US$1.4 billion needed now for children in humanitarian crisis says UNICEF
GENEVA, 25 January 2013 – UNICEF appealed today for almost US$1.4 billion to meet the immediate, life-saving needs of children in 45 countries and regions gripped by conflict, natural disasters and other complex emergencies this year. Funds raised by the annual appeal will also go towards improving disaster preparedness, and to strengthening the resilience of communities to withstand and minimize the impact of new shocks.
East Asia and the Pacific is already the region most affected by natural disasters. These disasters are expected to become even more frequent because of urbanization, population growth, deforestation and climate change. More than 1 million people in this region are currently displaced within their own country as a result of conflict or natural disaster. Children whose lives have been disrupted by disasters need help to stay healthy and safe and to rebuild their lives so they can fulfill their potential. UNICEF is seeking funds to help these children – and those in other parts of the world – to survive and thrive.
“We are still in the first month of 2013, which has already proved harsh for millions of children suffering in Syria and for refugees who had to flee to neighbouring countries. Mali and the Central African Republic are also experiencing worsening conflict, threatening the lives of children and women,” said Ted Chaiban, UNICEF’s Director of the Office of Emergency Programmes. “Children are extremely vulnerable in emergencies, often living in unhealthy and unsafe conditions, at high risk of disease, violence, exploitation and neglect.”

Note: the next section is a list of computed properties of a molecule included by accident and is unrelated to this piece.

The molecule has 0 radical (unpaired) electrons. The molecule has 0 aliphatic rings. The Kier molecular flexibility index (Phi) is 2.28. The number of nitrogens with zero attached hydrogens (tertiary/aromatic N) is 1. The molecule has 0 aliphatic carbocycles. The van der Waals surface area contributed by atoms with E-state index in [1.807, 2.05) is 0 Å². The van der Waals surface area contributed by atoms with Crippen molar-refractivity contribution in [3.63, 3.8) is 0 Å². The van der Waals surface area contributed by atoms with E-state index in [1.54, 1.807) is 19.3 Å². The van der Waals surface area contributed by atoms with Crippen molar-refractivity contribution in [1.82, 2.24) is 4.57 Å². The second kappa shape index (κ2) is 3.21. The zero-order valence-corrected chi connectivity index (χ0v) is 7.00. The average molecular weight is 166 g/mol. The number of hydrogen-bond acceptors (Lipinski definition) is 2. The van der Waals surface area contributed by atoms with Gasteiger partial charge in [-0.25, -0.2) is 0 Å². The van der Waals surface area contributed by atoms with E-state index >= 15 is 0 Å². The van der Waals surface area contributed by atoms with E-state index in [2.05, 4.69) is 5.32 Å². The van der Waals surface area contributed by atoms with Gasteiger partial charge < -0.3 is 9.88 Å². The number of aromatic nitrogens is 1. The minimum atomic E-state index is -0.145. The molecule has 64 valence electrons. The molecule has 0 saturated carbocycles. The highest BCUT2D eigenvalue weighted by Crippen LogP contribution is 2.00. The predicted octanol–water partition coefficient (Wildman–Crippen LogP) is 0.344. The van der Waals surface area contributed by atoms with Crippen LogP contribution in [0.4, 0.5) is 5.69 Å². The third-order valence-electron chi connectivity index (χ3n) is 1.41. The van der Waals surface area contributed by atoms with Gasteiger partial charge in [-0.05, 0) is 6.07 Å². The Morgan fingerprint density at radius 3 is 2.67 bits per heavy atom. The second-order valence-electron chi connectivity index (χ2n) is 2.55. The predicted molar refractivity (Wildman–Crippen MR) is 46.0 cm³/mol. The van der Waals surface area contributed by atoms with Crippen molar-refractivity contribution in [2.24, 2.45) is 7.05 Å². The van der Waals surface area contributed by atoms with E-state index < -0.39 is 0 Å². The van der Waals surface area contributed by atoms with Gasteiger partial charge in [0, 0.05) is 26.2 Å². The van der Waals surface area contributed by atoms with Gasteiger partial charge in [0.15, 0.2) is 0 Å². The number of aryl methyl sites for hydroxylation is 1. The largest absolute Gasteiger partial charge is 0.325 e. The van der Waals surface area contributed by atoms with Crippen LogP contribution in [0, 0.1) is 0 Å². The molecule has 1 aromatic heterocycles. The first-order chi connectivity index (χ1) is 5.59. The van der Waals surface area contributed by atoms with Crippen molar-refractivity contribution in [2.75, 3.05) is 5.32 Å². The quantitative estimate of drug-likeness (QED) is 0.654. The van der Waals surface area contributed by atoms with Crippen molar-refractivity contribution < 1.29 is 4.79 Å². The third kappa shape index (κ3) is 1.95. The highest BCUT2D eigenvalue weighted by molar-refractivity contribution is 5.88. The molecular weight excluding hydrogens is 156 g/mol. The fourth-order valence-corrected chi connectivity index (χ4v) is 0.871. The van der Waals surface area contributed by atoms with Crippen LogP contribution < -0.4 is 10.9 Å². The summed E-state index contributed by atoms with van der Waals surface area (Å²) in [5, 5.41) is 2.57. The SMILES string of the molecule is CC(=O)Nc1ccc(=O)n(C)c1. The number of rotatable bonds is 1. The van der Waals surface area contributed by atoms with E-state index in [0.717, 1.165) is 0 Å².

The Humanitarian Action for Children 2013 appeal includes countries prominent in today’s news headlines along with many other countries that receive much less media coverage, such as Chad, the Democratic People’s Republic of Korea, Ethiopia, Myanmar, the Philippines, Somalia and Yemen, but which also require urgent attention and assistance.
“The complex emergency in Syria represents one important focus of UNICEF’s global emergency response,” said Chaiban. “But we are also delivering results for children in highly challenging and largely forgotten emergencies around the world.”
An estimated 115,000 people have been displaced as a result of the outbreak of inter-communal conflict in Rakhine State, Myanmar. The situation there is slowly improving, but living conditions remain difficult for displaced people, particularly for children, and may get worse once the rainy season arrives. UNICEF is also working to address the urgent needs of children in both government-controlled and non-government controlled areas in conflict-affected Kachin State.
In the Philippines, an estimated 6.2 million people have been affected by Typhoon Bopha, around 2.6 million of whom are children. Over 216,000 homes were destroyed or damaged by the typhoon, displacing more than 226,000 families. UNICEF is working to protect and care for children affected by the disaster.
The 45 countries and regions in the appeal are priorities due to the scale of the crises they are experiencing, the urgency of their impact on children and women, the complexity of the response and the existing capacity to respond.
Contributions to UNICEF’s 2013 requirements will allow the organization to build on its work in 2012 across many countries. Some of the results achieved between January through October 2012 include:
“Contributions to the appeal are sound investments in children and their futures,” said Chaiban. “UNICEF seeks un-earmarked resources to allow the organization to respond to consistently underfunded emergencies or where the needs are greatest, to apply innovative solutions to complex situations, and to integrate early recovery in large-scale emergencies – many of which extend across multiple countries at the same time.”
To download the Humanitarian Action for Children 2013 Report
Marixie Mercado, UNICEF Geneva
Chris Tidey: UNICEF Geneva
Kent Page, UNICEF New York
Christopher de Bono, UNICEF Bangkok Cell: +66 84 427 7431, Email: email@example.com